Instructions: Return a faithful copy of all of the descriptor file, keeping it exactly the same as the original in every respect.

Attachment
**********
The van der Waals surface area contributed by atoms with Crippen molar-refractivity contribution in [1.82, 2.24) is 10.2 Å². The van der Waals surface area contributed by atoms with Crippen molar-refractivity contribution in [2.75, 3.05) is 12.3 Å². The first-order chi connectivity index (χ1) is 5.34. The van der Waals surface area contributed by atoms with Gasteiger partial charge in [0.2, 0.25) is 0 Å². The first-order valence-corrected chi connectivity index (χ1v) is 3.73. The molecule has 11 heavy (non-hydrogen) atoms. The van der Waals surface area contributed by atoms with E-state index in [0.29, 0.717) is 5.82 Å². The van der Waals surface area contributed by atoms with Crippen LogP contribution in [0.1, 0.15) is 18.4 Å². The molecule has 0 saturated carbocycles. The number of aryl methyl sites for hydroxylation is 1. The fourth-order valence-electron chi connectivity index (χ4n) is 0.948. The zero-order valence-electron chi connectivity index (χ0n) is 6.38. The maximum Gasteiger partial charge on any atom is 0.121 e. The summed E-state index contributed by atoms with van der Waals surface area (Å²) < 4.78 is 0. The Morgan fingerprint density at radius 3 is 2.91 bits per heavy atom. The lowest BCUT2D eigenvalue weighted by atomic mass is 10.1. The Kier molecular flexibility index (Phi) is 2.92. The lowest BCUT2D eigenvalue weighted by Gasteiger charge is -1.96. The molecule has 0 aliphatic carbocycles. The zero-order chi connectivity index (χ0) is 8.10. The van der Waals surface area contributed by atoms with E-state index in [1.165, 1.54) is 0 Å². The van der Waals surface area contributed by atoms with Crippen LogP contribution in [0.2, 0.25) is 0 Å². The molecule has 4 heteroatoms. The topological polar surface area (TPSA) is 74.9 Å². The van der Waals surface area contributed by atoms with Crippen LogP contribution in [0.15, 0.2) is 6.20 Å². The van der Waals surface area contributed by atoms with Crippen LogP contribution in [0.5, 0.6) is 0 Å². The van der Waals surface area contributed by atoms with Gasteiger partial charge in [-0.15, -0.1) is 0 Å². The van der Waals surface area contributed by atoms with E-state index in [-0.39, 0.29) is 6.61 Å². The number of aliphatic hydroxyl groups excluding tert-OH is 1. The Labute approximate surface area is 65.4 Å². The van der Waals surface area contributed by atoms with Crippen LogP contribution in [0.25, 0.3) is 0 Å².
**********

The van der Waals surface area contributed by atoms with Crippen molar-refractivity contribution in [1.82, 2.24) is 10.2 Å². The van der Waals surface area contributed by atoms with Crippen molar-refractivity contribution in [2.75, 3.05) is 12.3 Å². The first-order chi connectivity index (χ1) is 5.34. The van der Waals surface area contributed by atoms with Gasteiger partial charge in [0.2, 0.25) is 0 Å². The first-order valence-corrected chi connectivity index (χ1v) is 3.73. The molecule has 11 heavy (non-hydrogen) atoms. The van der Waals surface area contributed by atoms with E-state index in [0.29, 0.717) is 5.82 Å². The van der Waals surface area contributed by atoms with Crippen LogP contribution in [0.1, 0.15) is 18.4 Å². The molecule has 0 saturated carbocycles. The number of aryl methyl sites for hydroxylation is 1. The fourth-order valence-electron chi connectivity index (χ4n) is 0.948. The zero-order valence-electron chi connectivity index (χ0n) is 6.38. The maximum Gasteiger partial charge on any atom is 0.121 e. The summed E-state index contributed by atoms with van der Waals surface area (Å²) < 4.78 is 0. The Morgan fingerprint density at radius 3 is 2.91 bits per heavy atom. The lowest BCUT2D eigenvalue weighted by atomic mass is 10.1. The Kier molecular flexibility index (Phi) is 2.92. The lowest BCUT2D eigenvalue weighted by Gasteiger charge is -1.96. The molecule has 0 aliphatic carbocycles. The zero-order chi connectivity index (χ0) is 8.10. The van der Waals surface area contributed by atoms with E-state index in [1.165, 1.54) is 0 Å². The van der Waals surface area contributed by atoms with Crippen LogP contribution in [0.2, 0.25) is 0 Å². The molecule has 4 heteroatoms. The topological polar surface area (TPSA) is 74.9 Å². The van der Waals surface area contributed by atoms with Crippen LogP contribution in [0.15, 0.2) is 6.20 Å². The van der Waals surface area contributed by atoms with Crippen LogP contribution in [0.5, 0.6) is 0 Å². The van der Waals surface area contributed by atoms with Gasteiger partial charge in [-0.15, -0.1) is 0 Å². The van der Waals surface area contributed by atoms with E-state index in [-0.39, 0.29) is 6.61 Å². The number of aliphatic hydroxyl groups excluding tert-OH is 1. The Labute approximate surface area is 65.4 Å². The van der Waals surface area contributed by atoms with Crippen LogP contribution in [0.25, 0.3) is 0 Å².